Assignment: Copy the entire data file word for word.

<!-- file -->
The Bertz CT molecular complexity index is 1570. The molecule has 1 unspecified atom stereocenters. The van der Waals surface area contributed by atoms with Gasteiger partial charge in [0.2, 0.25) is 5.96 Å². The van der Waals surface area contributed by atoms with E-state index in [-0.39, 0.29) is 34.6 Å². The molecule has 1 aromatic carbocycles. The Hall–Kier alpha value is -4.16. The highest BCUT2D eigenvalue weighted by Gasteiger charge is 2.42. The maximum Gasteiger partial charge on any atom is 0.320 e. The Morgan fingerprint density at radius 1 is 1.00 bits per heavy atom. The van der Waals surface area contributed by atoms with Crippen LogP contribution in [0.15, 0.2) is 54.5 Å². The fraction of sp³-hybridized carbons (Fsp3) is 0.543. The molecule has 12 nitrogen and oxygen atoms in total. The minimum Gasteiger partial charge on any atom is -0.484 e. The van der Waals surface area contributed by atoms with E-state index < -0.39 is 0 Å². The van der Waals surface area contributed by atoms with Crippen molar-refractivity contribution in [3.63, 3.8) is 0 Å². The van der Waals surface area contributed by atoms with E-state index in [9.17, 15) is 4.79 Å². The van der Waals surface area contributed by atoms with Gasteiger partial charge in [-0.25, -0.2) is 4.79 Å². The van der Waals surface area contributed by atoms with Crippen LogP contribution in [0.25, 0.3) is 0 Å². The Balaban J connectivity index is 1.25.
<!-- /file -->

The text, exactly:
The Bertz CT molecular complexity index is 1570. The molecule has 1 unspecified atom stereocenters. The van der Waals surface area contributed by atoms with Gasteiger partial charge in [0.2, 0.25) is 5.96 Å². The van der Waals surface area contributed by atoms with E-state index in [-0.39, 0.29) is 34.6 Å². The molecule has 1 aromatic carbocycles. The Hall–Kier alpha value is -4.16. The highest BCUT2D eigenvalue weighted by Gasteiger charge is 2.42. The maximum Gasteiger partial charge on any atom is 0.320 e. The Morgan fingerprint density at radius 1 is 1.00 bits per heavy atom. The van der Waals surface area contributed by atoms with Crippen LogP contribution in [0.15, 0.2) is 54.5 Å². The fraction of sp³-hybridized carbons (Fsp3) is 0.543. The molecule has 12 nitrogen and oxygen atoms in total. The minimum Gasteiger partial charge on any atom is -0.484 e. The van der Waals surface area contributed by atoms with E-state index < -0.39 is 0 Å². The van der Waals surface area contributed by atoms with Crippen molar-refractivity contribution in [3.63, 3.8) is 0 Å². The van der Waals surface area contributed by atoms with E-state index in [9.17, 15) is 4.79 Å². The van der Waals surface area contributed by atoms with Gasteiger partial charge in [-0.25, -0.2) is 4.79 Å². The van der Waals surface area contributed by atoms with Crippen LogP contribution in [0.25, 0.3) is 0 Å². The Balaban J connectivity index is 1.25.